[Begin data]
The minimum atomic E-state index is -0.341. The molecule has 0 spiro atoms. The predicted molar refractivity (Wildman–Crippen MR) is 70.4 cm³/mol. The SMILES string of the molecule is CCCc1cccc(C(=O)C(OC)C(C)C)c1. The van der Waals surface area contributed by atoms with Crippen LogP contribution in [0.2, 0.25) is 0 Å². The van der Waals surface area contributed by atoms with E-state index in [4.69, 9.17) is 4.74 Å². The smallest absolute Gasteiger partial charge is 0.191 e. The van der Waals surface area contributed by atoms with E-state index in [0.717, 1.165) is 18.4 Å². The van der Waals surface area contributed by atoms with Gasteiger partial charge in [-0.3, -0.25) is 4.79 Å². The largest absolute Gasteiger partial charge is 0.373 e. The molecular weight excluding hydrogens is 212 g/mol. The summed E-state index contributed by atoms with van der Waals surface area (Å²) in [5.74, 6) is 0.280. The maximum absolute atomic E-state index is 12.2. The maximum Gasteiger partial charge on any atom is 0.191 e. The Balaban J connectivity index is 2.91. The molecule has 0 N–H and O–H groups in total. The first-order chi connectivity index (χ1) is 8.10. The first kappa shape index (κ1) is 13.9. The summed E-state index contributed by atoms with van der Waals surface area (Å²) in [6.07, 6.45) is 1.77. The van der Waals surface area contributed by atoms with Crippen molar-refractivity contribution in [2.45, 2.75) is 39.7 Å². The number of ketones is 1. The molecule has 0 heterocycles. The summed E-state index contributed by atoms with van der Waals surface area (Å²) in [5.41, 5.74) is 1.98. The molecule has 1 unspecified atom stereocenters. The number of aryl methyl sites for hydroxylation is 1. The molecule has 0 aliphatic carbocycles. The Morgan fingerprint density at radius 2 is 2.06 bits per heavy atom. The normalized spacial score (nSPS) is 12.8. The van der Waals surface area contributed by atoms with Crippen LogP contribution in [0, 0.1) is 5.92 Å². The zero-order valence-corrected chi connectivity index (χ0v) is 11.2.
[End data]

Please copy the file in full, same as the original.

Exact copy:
The minimum atomic E-state index is -0.341. The molecule has 0 spiro atoms. The predicted molar refractivity (Wildman–Crippen MR) is 70.4 cm³/mol. The SMILES string of the molecule is CCCc1cccc(C(=O)C(OC)C(C)C)c1. The van der Waals surface area contributed by atoms with Crippen LogP contribution in [0.2, 0.25) is 0 Å². The van der Waals surface area contributed by atoms with E-state index in [4.69, 9.17) is 4.74 Å². The smallest absolute Gasteiger partial charge is 0.191 e. The van der Waals surface area contributed by atoms with E-state index in [0.717, 1.165) is 18.4 Å². The van der Waals surface area contributed by atoms with Gasteiger partial charge in [-0.3, -0.25) is 4.79 Å². The largest absolute Gasteiger partial charge is 0.373 e. The molecular weight excluding hydrogens is 212 g/mol. The summed E-state index contributed by atoms with van der Waals surface area (Å²) in [5.74, 6) is 0.280. The maximum absolute atomic E-state index is 12.2. The maximum Gasteiger partial charge on any atom is 0.191 e. The Balaban J connectivity index is 2.91. The molecule has 0 N–H and O–H groups in total. The first-order chi connectivity index (χ1) is 8.10. The first kappa shape index (κ1) is 13.9. The summed E-state index contributed by atoms with van der Waals surface area (Å²) in [6.07, 6.45) is 1.77. The van der Waals surface area contributed by atoms with Crippen molar-refractivity contribution in [2.45, 2.75) is 39.7 Å². The number of ketones is 1. The molecule has 0 heterocycles. The summed E-state index contributed by atoms with van der Waals surface area (Å²) in [5.41, 5.74) is 1.98. The molecule has 1 unspecified atom stereocenters. The number of aryl methyl sites for hydroxylation is 1. The molecule has 0 aliphatic carbocycles. The Morgan fingerprint density at radius 2 is 2.06 bits per heavy atom. The normalized spacial score (nSPS) is 12.8. The van der Waals surface area contributed by atoms with Crippen LogP contribution in [0, 0.1) is 5.92 Å². The zero-order valence-corrected chi connectivity index (χ0v) is 11.2.